Saying disgraced President Jacob Zuma's legal chickens are coming home to roost understates the grim reality he faces in future court proceedings, Jean-Jacques Cornish reports.
The birds confronting the former South African president look more like the grim and ravenous lapped-faced vultures often seen waiting to swoop onto the kills in South African game reserves.
Zuma is due in the Pietermartizburg High Court on Tuesday.
There he faces charges of corruption, racketeering and money laundering relating to deals he made during South Africa's 1999 two-billion-euro arms procurement.
Zuma's bid to have these charges permanently dropped on grounds that they are politically motivated was finally rejected by the Pietermaritzburg court on Friday.
It was his former counsel Kemp J Kemp who described Zuma's years of legal obfuscation and delay as the Stalingrad option, saying they would fight in every room, in every house and on every street to prevent the prosecution.
That strategy has failed and left Zuma being faced with astronomical legal bills.
The prosecution admits it does not know what to expect tomorrow.
The case has been put down for four days. Zuma might well have yet another delaying mechanism up his sleeve.
Nevertheless they are ready to produce their facts.
They will draw heavily on the successful prosecution 14 years ago of Zuma's financial advisor Schabir Schaik.
Supporters rally behind Zuma
The judge in in that trial, Hillary Squires declared Schaik and Zuma to have had a generally corrupt relationship.
The mass rallies that have been held outside court every time Zuma appeared in the past 18 months seeking to overturn the prosecution are become smaller.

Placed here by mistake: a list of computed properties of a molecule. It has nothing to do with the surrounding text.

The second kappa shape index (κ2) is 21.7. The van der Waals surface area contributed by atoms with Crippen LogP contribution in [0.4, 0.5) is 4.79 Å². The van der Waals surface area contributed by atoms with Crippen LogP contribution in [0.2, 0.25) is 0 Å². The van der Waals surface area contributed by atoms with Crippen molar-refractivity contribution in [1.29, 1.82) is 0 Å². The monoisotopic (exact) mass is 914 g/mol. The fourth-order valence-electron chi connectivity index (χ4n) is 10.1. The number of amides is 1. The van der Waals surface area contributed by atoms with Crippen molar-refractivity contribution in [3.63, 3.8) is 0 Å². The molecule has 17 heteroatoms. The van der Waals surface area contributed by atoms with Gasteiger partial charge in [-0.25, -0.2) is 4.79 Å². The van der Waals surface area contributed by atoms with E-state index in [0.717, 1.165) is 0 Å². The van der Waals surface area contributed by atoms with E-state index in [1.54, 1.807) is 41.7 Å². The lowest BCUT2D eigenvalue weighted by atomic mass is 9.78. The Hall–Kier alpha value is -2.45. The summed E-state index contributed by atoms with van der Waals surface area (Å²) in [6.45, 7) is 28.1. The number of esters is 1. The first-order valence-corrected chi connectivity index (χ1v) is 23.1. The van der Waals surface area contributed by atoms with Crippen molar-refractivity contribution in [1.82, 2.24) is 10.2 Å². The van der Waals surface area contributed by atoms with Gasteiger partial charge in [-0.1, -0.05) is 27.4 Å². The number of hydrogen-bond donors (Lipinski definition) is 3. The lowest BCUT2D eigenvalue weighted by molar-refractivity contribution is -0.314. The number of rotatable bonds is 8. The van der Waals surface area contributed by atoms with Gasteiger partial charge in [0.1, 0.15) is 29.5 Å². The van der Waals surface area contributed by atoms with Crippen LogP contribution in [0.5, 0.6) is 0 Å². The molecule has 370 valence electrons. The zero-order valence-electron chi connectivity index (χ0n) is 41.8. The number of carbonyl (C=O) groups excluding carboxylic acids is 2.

His supporters loved hearing Zuma speak of being the son of warriors and vow that the knowledge he has procured as the ANC intelligence head has given him more than enough ammunition to fend off any legal challenge.
They are less enthusiastic about recent complaints by Zuma that he is being picked on by the establishment for championing the cause of the poor.
One small step amid multiple corruption charges
If the case does run for its full four days, judgment could be delayed until next year.
If found guilty, the seriousness of the charges could see him face as much as 15 years in jail.
Pietermartizburg trial is only a step along the legal minefield confronting Zuma.
He is scheduled once again to testify before the state capture commission from October 21 to 25.
Earlier this year he was treated with kid gloves by the commission chair, Deputy Chief Justice Raymond Zondo.
This enabled him simply to deny knowledge of events, stretching credibility beyond breaking point.
He is unlikely to enjoy a repeat of such favorable treatment.
Should he exercise his right to walk out it will provide ammunition to those seeking to prosecute him for activities during his terms as President - particularly with the wealthy Indian Gupta family who are at the very heart of establishing the state capture commission.
Zuma is also contesting the Pretoria High Court ruling that he pay back the million euros in court costs entailed in financing the so-called Stalingrad option from the public purse while he was in office.